Course blog for American University PERF-570, Fall 2014
Yesterday, there was a small protest outside of the Met in New York City over the charitable contributions of one of the museums trustees and donors, David H. Koch (of the Koch brothers). Hyperallergic sums it up nicely. Protestors are against having the newly renovated plaza in front of the museum carry the Koch name, as they are against the conservative and anti-environmental causes Koch is known for endorsing (when he’s not donating $65 million to the Met). Met Director Thomas Campbell is quoted in the New York Times saying that based on the generosity of Koch’s donation, having his name on the plaza fountain seemed appropriate. Sure, I agree. If we couldn’t put names on buildings, we wouldn’t be educated or work in (or eat in, sleep in, live in, etc.) such gracious and maintained architecture.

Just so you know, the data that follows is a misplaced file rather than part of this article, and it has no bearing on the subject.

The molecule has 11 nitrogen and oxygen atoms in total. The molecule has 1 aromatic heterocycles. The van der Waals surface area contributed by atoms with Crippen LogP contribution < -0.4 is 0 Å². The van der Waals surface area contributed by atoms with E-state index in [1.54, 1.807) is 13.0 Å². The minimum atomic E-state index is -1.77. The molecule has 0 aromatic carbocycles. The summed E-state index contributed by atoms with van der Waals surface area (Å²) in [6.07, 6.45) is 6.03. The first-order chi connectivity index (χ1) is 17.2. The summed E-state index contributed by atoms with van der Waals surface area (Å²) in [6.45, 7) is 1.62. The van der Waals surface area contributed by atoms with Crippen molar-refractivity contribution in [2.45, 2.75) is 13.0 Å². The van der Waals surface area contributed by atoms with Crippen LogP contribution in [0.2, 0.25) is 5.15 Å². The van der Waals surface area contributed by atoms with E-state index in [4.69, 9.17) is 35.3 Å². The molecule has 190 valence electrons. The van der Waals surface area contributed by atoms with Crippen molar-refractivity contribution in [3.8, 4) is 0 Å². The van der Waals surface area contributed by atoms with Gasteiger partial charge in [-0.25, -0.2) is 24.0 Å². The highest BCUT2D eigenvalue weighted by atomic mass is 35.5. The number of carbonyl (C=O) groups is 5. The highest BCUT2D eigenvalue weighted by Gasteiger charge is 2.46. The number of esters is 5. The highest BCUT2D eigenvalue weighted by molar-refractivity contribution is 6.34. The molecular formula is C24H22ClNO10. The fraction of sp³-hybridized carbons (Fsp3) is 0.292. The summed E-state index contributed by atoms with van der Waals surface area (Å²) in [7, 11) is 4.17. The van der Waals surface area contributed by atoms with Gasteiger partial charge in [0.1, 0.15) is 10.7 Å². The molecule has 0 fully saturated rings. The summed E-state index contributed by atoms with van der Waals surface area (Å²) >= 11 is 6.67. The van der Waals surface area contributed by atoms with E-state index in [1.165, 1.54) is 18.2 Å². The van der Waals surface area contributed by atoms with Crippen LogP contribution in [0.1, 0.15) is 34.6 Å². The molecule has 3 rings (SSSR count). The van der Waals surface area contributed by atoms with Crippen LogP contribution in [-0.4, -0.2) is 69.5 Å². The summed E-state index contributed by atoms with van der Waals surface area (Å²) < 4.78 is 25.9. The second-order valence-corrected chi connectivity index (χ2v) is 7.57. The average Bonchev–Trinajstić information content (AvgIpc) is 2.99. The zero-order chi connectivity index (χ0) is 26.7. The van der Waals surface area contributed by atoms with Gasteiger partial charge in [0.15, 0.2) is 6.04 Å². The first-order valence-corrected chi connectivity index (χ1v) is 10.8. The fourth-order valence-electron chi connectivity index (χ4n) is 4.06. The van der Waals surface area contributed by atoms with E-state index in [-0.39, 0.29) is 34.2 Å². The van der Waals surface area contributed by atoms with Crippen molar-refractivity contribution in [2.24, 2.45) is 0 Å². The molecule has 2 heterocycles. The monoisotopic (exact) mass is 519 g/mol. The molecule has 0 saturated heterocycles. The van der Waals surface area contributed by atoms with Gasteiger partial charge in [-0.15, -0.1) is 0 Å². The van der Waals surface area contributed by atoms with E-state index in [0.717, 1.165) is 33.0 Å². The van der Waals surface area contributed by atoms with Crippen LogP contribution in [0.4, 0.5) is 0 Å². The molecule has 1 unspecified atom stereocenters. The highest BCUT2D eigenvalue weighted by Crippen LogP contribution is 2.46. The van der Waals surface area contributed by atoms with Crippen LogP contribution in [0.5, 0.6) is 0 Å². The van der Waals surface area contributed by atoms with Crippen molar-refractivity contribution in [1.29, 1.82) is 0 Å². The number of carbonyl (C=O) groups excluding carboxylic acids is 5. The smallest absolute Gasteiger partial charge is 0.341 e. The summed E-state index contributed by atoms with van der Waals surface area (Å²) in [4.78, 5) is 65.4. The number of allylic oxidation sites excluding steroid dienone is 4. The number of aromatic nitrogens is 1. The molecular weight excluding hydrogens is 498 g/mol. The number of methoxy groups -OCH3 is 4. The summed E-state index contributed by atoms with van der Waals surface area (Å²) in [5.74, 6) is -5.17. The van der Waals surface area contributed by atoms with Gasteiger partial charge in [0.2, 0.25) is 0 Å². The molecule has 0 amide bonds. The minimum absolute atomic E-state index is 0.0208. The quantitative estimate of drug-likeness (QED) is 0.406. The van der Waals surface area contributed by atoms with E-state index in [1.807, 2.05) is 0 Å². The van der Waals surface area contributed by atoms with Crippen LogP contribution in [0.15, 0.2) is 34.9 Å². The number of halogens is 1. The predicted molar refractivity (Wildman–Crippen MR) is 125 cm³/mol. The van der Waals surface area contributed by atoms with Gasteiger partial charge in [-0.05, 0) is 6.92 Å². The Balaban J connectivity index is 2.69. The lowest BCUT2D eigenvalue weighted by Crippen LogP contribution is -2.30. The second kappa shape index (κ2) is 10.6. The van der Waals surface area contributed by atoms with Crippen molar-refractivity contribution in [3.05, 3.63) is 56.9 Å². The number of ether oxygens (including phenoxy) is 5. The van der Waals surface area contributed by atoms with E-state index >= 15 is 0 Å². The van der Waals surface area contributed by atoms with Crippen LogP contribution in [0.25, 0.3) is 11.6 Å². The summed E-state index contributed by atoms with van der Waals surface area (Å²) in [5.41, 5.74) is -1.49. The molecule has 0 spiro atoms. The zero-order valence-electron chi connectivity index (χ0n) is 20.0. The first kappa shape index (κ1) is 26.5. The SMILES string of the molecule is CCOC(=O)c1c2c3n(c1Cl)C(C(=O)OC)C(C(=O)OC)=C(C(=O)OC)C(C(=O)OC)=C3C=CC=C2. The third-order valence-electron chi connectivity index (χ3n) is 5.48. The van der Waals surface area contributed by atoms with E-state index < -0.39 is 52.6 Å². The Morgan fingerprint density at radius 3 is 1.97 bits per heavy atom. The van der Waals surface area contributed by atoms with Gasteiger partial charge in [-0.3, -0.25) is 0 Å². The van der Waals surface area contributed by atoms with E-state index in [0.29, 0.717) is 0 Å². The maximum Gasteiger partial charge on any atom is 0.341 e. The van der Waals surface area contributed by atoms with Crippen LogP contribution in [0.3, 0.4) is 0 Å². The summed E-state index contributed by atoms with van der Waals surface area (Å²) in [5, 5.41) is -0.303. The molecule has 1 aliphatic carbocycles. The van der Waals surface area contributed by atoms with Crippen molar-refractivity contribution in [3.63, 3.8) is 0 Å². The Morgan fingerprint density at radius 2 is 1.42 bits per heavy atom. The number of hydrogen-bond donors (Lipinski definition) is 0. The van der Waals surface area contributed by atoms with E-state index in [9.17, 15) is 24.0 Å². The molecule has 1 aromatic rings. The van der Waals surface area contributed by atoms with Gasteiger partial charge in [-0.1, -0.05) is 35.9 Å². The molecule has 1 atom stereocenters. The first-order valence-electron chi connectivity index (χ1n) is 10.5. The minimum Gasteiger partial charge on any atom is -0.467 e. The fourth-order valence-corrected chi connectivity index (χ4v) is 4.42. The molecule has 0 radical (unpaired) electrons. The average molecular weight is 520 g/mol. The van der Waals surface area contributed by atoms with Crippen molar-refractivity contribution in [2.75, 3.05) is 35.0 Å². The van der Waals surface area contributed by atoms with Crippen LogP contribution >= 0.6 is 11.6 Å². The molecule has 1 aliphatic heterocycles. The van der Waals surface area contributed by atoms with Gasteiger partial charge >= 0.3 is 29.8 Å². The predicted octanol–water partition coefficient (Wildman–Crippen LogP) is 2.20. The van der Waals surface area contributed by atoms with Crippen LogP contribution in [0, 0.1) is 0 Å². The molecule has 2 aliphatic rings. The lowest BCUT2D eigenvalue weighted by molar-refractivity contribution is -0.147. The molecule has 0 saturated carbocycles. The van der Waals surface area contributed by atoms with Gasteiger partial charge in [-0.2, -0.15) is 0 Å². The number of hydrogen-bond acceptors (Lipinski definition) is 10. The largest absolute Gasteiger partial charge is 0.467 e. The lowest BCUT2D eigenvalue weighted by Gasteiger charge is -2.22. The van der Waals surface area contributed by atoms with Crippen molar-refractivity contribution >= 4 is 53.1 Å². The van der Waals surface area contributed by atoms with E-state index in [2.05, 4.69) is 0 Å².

But as an art manager, how do you balance the lifestyles of your donors with the lifestyles of your patrons and regular visitors? Can you? Should you? I can see how this situation could play out on a smaller scale than the Met and a $65 million contribution, and that makes it no less complicated or delicate. To illustrate my point, you need only to read the comments on The New York Times post. I realize that I raise more questions than answers in this post…what would you do?